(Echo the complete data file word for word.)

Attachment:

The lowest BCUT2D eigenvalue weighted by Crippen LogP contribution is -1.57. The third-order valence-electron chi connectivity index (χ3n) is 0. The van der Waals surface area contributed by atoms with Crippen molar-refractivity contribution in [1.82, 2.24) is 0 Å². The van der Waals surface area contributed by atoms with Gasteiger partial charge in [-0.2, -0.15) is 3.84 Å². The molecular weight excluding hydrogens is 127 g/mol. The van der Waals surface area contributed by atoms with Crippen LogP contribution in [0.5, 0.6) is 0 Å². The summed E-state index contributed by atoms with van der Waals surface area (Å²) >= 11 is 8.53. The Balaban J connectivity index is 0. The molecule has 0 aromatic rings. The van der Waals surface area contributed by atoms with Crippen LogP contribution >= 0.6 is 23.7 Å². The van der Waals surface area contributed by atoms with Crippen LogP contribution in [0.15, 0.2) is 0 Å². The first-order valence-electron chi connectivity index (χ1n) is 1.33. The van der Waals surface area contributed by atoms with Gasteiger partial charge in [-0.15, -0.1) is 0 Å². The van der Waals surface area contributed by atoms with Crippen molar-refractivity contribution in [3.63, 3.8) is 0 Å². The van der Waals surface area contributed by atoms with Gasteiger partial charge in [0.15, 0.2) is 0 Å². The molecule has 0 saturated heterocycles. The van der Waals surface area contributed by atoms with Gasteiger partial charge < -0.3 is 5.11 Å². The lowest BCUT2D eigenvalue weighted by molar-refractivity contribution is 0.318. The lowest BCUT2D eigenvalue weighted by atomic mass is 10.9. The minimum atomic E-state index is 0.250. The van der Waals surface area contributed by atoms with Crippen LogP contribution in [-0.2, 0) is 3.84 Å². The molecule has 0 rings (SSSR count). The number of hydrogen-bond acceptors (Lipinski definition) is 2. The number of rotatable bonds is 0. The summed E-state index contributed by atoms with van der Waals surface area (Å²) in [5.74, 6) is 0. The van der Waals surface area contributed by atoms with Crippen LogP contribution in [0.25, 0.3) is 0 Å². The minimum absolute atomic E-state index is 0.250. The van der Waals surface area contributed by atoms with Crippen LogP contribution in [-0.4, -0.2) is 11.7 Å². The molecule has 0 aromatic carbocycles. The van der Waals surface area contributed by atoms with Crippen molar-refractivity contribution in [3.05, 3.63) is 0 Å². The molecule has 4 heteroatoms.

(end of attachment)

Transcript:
The lowest BCUT2D eigenvalue weighted by Crippen LogP contribution is -1.57. The third-order valence-electron chi connectivity index (χ3n) is 0. The van der Waals surface area contributed by atoms with Crippen molar-refractivity contribution in [1.82, 2.24) is 0 Å². The van der Waals surface area contributed by atoms with Gasteiger partial charge in [-0.2, -0.15) is 3.84 Å². The molecular weight excluding hydrogens is 127 g/mol. The van der Waals surface area contributed by atoms with Crippen LogP contribution in [0.5, 0.6) is 0 Å². The summed E-state index contributed by atoms with van der Waals surface area (Å²) >= 11 is 8.53. The Balaban J connectivity index is 0. The molecule has 0 aromatic rings. The van der Waals surface area contributed by atoms with Crippen LogP contribution >= 0.6 is 23.7 Å². The van der Waals surface area contributed by atoms with Crippen LogP contribution in [0.15, 0.2) is 0 Å². The first-order valence-electron chi connectivity index (χ1n) is 1.33. The van der Waals surface area contributed by atoms with Gasteiger partial charge in [-0.15, -0.1) is 0 Å². The van der Waals surface area contributed by atoms with Crippen molar-refractivity contribution in [3.63, 3.8) is 0 Å². The van der Waals surface area contributed by atoms with Gasteiger partial charge in [0.15, 0.2) is 0 Å². The molecule has 0 saturated heterocycles. The van der Waals surface area contributed by atoms with Gasteiger partial charge < -0.3 is 5.11 Å². The lowest BCUT2D eigenvalue weighted by molar-refractivity contribution is 0.318. The lowest BCUT2D eigenvalue weighted by atomic mass is 10.9. The minimum atomic E-state index is 0.250. The van der Waals surface area contributed by atoms with Crippen LogP contribution in [-0.2, 0) is 3.84 Å². The molecule has 0 rings (SSSR count). The number of hydrogen-bond acceptors (Lipinski definition) is 2. The number of rotatable bonds is 0. The summed E-state index contributed by atoms with van der Waals surface area (Å²) in [5.74, 6) is 0. The van der Waals surface area contributed by atoms with Crippen LogP contribution in [0.25, 0.3) is 0 Å². The minimum absolute atomic E-state index is 0.250. The van der Waals surface area contributed by atoms with Crippen LogP contribution in [-0.4, -0.2) is 11.7 Å². The molecule has 0 aromatic carbocycles. The van der Waals surface area contributed by atoms with Crippen molar-refractivity contribution in [3.05, 3.63) is 0 Å². The molecule has 4 heteroatoms.